The game, and subsequent season, started the love affair between a city and a franchise that helped the community heal.

May 20, 2018: Vegas beat the Winnipeg Jets 2-1 to win the Western Conference Final and advance to the Stanley Cup Final. Fleury had 31 saves, and Ryan Reaves had the series-winning goal.

June 7, 2018: Vegas fell to the Washington Capitals in Game 5 of the Stanley Cup to close the book on a memorable first season. The franchise came up short of the title but gained plenty of momentum for future success. Las Vegas was officially a hockey city moving forward.

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William Karlsson of Columbus is announced as a Golden Knights expansion pick, one off of every NHL roster during the NHL Awards show on at the T-Mobile Arena on Wednesday, June 21, 2017.

Building a champion

June 21, 2017: The Golden Knights’ initial roster took shape through the expansion draft. The team selected Fleury from the Pittsburgh Penguins with the first pick and tabbed other players instrumental in the championship run. They included stalwarts from the championship team like Jonathan Marchessault, William Karlsson, William Carrier, Brayden McNabb, Shea Theodore and Reilly Smith.

Feb. 25, 2019: Mark Stone was traded to the Golden Knights from the Ottawa Senators and agreed to an eight-year contract extension. He would become the Vegas captain — and arguably its most important player.

Oct. 23, 2020: The Golden Knights made a splash in free agency by signing St. Louis Blues captain Alex Pietrangelo to a seven-year, $61.6 million contract. He went on to become their best defender.

Aug. 30, 2022: Looking to add goaltender depth, the Golden Knights traded a fourth-round draft pick in the 2024 NHL Draft to the San Jose Sharks for Adin Hill. The journeyman was supposed to compete with Laurent Brossoit for backup duties behind Logan Thompson. But injuries paved the way for Hill to man the net for the playoff run, and he got hot at the right time in helping Vegas win the Cup.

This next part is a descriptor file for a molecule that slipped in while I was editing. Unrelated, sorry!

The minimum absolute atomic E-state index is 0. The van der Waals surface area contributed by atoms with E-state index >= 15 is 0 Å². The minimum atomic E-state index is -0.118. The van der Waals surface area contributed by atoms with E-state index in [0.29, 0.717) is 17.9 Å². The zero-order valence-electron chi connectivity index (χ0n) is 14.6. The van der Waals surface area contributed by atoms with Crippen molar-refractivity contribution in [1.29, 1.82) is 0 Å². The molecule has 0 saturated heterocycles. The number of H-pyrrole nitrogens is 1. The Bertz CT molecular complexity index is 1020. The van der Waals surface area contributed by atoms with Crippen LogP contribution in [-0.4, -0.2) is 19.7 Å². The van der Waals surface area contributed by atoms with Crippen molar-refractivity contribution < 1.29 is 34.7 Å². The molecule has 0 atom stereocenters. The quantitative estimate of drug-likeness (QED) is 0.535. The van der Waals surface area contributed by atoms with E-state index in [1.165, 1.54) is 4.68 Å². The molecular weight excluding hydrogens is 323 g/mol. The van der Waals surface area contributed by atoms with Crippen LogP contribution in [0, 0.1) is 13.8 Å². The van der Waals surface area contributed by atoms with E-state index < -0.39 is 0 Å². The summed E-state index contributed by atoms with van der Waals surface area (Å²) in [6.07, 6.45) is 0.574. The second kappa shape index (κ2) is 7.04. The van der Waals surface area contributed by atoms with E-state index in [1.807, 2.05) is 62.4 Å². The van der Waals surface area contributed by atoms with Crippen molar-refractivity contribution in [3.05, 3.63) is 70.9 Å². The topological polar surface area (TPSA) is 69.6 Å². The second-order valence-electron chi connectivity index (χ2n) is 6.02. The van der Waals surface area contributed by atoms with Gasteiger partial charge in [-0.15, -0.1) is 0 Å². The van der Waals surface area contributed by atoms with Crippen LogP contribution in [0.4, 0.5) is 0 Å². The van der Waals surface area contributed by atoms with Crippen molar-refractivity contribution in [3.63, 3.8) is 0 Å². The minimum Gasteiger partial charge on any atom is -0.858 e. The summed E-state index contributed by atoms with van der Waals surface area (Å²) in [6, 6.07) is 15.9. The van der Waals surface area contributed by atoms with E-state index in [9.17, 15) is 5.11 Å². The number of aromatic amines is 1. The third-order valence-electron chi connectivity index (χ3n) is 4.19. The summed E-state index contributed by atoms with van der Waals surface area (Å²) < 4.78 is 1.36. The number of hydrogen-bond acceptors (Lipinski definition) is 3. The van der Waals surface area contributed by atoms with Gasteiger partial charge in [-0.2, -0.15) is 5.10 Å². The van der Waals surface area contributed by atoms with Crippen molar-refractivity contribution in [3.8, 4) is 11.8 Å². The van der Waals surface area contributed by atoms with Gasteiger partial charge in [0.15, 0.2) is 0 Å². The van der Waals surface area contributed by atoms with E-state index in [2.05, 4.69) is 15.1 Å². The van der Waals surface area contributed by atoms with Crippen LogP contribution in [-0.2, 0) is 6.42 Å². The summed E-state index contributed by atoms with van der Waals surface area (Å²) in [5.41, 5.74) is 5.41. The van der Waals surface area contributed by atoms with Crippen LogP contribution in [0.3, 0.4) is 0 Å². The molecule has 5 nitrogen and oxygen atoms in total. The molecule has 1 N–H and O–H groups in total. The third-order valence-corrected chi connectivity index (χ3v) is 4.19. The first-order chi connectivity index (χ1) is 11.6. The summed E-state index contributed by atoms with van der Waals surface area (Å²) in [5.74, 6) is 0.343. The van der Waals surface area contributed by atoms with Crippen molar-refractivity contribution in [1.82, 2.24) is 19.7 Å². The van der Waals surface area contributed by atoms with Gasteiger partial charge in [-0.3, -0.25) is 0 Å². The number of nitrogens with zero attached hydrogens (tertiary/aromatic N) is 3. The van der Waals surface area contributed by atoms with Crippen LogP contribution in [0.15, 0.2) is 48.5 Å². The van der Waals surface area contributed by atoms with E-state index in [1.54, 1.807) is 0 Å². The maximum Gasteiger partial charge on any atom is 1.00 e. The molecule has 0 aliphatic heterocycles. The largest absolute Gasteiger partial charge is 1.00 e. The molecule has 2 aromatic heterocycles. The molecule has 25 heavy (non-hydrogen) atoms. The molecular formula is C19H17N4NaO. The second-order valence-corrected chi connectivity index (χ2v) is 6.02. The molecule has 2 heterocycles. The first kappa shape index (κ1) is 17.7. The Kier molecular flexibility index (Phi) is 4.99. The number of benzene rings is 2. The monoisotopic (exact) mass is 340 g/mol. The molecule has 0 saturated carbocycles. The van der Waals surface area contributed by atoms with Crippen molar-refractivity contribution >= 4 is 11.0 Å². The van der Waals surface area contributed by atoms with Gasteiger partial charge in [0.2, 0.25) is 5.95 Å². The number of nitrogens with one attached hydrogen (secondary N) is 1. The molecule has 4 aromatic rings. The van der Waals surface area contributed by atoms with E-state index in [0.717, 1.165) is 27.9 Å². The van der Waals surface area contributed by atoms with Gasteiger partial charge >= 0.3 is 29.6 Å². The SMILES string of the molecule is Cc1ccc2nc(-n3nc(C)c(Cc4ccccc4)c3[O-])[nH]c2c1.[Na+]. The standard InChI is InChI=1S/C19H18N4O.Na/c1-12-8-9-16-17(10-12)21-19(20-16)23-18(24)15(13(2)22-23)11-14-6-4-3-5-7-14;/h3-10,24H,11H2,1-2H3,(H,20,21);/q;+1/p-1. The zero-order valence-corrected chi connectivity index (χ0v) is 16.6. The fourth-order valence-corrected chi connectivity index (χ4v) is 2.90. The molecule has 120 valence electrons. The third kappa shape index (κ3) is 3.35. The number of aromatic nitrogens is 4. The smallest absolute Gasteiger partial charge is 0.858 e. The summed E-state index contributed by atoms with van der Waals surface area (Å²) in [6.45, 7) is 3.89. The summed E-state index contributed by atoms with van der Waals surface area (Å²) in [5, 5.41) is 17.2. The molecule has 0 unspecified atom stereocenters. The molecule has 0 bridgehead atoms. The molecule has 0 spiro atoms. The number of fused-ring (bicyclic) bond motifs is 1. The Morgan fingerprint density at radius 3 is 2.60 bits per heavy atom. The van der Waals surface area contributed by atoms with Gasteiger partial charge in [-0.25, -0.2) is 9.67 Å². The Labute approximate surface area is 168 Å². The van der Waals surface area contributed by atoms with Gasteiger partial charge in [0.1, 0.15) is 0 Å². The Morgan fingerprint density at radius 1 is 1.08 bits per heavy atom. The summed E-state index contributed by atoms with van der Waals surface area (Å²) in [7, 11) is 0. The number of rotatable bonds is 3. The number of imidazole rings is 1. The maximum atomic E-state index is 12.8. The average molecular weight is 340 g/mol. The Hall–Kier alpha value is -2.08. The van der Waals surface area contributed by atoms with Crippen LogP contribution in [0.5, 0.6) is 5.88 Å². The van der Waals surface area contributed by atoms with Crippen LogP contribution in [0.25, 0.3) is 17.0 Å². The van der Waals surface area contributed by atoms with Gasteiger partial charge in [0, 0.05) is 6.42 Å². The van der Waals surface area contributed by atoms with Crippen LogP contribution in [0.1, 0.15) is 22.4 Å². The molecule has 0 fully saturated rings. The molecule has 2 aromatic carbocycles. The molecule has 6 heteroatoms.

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Vegas Golden Knights head coach Bruce Cassidy yells during the second period in Game 4 of the NHL hockey Stanley Cup Finals against the Florida Panthers, Saturday, June 10, 2023, in Sunrise, Fla.

Behind the bench

Jan. 17, 2020: In a surprise move, Gerard Gallant, the first coach in franchise history who led Vegas to the 2018 Stanley Cup Final, was fired and replaced with Peter DeBoer. He had history with the Golden Knights from his time coaching with San Jose, which beat Vegas in seven games in the 2019 playoffs. The Sharks erupted for four goals after they were given a controversial 5-minute power play in the third period. The league later apologized for the penalty.

May 16, 2022: DeBoer, despite twice leading Vegas to the playoff semifinals, was fired after the Golden Knights missed the playoffs for the first time in the franchise’s five-year history. He was 98-50-12 in parts of three seasons.

June 14, 2022: Bruce Cassidy, who was 245-108-46 in six seasons leading the Boston Bruins, was hired to be the Golden Knights’ new coach. Cassidy was a hot commodity in the job market, and proved to be the right coach to get Vegas over the hump.

[email protected] / 702-990-2662 / @raybrewer21

Article written by #LasVegasSun